How to Save U.S. IT Jobs

By Stephanie Overby, CIO |  Career, IT jobs

"The H-1B visa is centrally about cheap labor, obtained legally through loopholes involving the definition of prevailing wage. The government should auction off the visas to the highest bidders--those employers who pay the highest premium above prevailing wage. Since the employers claim the foreign workers are 'the best and the brightest,' they should be willing to pay a premium wage, just as they would for high-quality Americans.

"The current administration should also reverse the previous administration's extension from 12 to 29 months of Optional Practical Training, which allows a new foreign graduate from a U.S. university carte blanche access to the U.S. job market.

"Fixing the employer-sponsored Green Card fiasco is equally important. The labor certification process, which ostensibly requires employers to seek qualified Americans before resorting to hiring a foreign worker, is full of loopholes. Under the current system, an employer can first sponsor a foreign worker for an H-1B visa with no requirement that it seek out American workers first. That visa holder works for the employer for a while and is then sponsored for a Green Card on the grounds that no American has the on-the-job experience to fill the position. The Department of Labor should disallow employers from using experience in the position as a criterion. They also should require employers who wish to sponsor a foreign worker for a Green Card to advertise the position on a Website maintained by the DOL [Department of Labor]."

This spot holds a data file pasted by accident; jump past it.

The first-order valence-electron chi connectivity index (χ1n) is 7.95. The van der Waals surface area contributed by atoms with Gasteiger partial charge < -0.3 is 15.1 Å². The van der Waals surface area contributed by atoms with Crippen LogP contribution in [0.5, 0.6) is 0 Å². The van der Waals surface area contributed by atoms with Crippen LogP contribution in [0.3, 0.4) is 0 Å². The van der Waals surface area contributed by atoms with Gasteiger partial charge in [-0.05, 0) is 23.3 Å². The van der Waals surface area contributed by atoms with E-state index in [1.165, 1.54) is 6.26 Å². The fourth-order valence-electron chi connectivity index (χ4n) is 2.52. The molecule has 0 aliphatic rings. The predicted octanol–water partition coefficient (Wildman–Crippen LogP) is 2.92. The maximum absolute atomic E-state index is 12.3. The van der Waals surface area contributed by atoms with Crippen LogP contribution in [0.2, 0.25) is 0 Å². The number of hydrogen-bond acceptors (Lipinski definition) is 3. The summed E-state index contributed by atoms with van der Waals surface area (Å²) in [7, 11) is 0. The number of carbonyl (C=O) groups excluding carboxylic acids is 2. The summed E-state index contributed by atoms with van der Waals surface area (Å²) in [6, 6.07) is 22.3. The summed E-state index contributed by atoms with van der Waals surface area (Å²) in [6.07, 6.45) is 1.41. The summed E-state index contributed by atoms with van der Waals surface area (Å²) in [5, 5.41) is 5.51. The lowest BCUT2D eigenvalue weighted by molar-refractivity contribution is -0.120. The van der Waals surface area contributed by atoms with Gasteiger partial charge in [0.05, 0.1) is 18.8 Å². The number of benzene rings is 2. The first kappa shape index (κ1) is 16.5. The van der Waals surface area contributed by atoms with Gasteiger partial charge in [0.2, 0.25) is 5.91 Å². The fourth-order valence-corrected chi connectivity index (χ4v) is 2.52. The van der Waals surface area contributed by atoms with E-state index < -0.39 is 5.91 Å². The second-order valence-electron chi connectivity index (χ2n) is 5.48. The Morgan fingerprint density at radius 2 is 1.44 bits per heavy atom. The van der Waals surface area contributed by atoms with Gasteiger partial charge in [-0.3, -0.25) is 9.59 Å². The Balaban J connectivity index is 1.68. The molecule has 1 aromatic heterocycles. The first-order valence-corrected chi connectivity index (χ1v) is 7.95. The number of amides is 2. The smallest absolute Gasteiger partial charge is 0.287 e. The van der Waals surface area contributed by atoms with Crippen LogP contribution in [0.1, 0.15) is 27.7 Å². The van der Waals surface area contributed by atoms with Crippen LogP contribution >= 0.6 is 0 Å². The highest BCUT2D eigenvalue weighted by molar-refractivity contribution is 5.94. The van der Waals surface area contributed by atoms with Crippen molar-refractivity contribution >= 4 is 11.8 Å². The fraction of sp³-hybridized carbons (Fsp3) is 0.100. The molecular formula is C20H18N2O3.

--Dr. Norm Matloff, a professor of computer science at the University of California, Davis

Multi-Pronged Approaches

"There's only so much the federal government can do to create or 'save' IT jobs. But if I had to suggest some options, I would say invest in improving the U.S. education system, especially in urban areas; provide incentives to expand broadband nationally so homesourcing can thrive in the hinterlands; focus on incentives to spur the growth of IT businesses; provide training on the application of a broad range of occupations, rather than just churning out more software developers or database administrators; expand immigration of foreign IT workers, which recognizes the importance of having the most skilled people to perform work; tax trial lawyer revenues to fund high-tech centers in low cost U.S. markets; and invest in efforts to improve network and data security. Or we can just annex Brazil or India or Vietnam so the U.S. can take credit for all the jobs being created there."

--Stan Lepeak, managing director of research for outsourcing consultancy EquaTerra


Originally published on CIO |  Click here to read the original story.
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